New Delhi: Despite nearly two years having passed since the Election Commission, in a letter to the law ministry, raised several concerns regarding the introduction of electoral bonds, the Centre has not acted on the issue.
With the Election Commission announcing the schedule for the Lok Sabha polls, a transparency campaigner has reminded the Chief Election Commissioner about this oversight.
In a letter to CEC Sunil Arora, RTI activist Commodore Lokesh K. Batra wrote that the Centre was yet to react to the serious apprehensions expressed by the EC on the issue of electoral funding, bringing up how the Commission raised specific concerns in respect to the amendments made in the Finance Act, 2017.
‘Amendments would set back transparency in political donations’
Through its letter, the poll panel raised concerns about electoral bonds. Reacting to the four-point action plan proposed by the Narendra Modi government to “cleanse the system of funding of political parties” in its 2017 Budget, the EC wrote that certain amendments to the Income Tax Act, the Representation of the People Act, 1951 and the Companies Act, 2013 “will have a serious impact on the transparency aspect of political finance and funding of political parties”.
The Commission also noted how the amendments to the three laws would set back transparency in political donations. The proposed amendments would open the possibility of shell companies being created only to make political donations. Allowing firms to not show political contributions in its profit and loss statement would compromise transparency, the EC had warned.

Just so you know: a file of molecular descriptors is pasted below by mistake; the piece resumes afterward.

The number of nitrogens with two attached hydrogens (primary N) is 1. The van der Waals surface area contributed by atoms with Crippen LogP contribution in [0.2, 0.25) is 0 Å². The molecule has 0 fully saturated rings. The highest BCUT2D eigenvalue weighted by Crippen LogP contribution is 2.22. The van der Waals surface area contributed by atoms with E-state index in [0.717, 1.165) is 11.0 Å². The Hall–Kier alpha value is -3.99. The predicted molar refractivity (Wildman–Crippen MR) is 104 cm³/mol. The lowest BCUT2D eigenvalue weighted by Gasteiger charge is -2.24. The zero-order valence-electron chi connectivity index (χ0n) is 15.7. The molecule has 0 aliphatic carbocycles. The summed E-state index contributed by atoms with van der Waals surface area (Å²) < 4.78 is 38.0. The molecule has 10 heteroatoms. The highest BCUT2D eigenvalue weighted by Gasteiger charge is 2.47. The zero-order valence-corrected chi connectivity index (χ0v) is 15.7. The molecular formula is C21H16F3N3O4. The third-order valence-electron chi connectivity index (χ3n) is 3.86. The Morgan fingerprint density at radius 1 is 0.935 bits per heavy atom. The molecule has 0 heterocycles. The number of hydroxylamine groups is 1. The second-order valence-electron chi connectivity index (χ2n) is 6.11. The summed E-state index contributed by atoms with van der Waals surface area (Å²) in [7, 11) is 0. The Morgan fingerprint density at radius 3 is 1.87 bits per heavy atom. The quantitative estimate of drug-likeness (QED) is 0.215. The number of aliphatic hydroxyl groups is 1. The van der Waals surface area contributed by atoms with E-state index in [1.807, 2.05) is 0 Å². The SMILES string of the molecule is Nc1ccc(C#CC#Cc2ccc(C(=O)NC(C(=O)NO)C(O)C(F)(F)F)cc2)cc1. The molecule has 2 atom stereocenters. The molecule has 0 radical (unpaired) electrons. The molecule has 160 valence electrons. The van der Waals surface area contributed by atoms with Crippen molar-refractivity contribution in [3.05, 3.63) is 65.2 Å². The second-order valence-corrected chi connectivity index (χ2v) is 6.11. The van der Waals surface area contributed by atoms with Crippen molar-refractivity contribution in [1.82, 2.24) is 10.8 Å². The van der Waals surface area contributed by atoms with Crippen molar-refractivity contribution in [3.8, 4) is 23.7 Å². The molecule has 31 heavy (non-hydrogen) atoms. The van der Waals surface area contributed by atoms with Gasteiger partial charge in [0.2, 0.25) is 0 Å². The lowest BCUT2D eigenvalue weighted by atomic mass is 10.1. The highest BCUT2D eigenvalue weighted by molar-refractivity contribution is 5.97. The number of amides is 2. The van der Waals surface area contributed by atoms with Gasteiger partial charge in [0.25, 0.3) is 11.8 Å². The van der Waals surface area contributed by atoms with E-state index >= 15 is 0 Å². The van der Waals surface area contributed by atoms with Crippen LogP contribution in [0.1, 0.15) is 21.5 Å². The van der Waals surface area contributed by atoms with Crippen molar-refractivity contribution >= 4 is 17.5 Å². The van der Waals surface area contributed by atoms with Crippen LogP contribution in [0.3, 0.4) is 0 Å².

Law ministry acknowledged EC’s concerns
The views of the Commission were shared by the law ministry then. Documents obtained by Batra through an RTI revealed that on July 3, 2017, the ministry of law and justice issued an office memorandum marked to the department of economic affairs, flagging the concerns raised by the EC.
The legislative department of the ministry wrote:
“The Election Commission has stated that the removal of the cap on the contribution to political parties… would open up the possibility of shell companies being set up for the sole purpose of making donation to political parties with not other business of consequences, having disbursable profits.”
“Likewise,” the department wrote, “Election Commission is of the view that abolition of the stipulation for declaring political contribution in the profit and loss of the companies would compromise transparency… the Election Commission has, therefore, made a case for taking corrective measures on these aspects.”
Incidentally, the issue was also brought before the Supreme Court. The petition was filed by Association for Democratic Rights in 2017.
Finance ministry tried to ignore issue
According to the communication accessed by the RTI activist, it was the finance ministry which tried to pull wool over the entire issue by simply denying any knowledge of the EC’s concerns.
Batra said this happened despite the law ministry noting that the Commission’s concerns “appear to be genuine” and its terming the four amendments through the Union budget a “retrograde step”.
For its part, the law ministry also sent three letters to the expenditure department under the finance ministry to highlight the issue but the MoF did not respond to any of them.
MoF division also agreed with EC’s views
Documents obtained through RTI also showed how deliberate attempts were made by the Narendra Modi government to ignore the EC’s concerns. They point out that the Financial Sector Reforms and Legislation Division of the MoF agreed with the EC’s view that the new laws were ‘retrograde’ and should be withdrawn. “The FSRL Division agrees with views of the Election Commission and has no specific comments to offer,” it wrote.
But, despite these observations, the ministry of finance chose to not respond in the matter. The Ministry in December 2018 even submitted in Rajya Sabha that “the government has not received any concerns from the Election Commission on the issue of electoral bearer bonds.”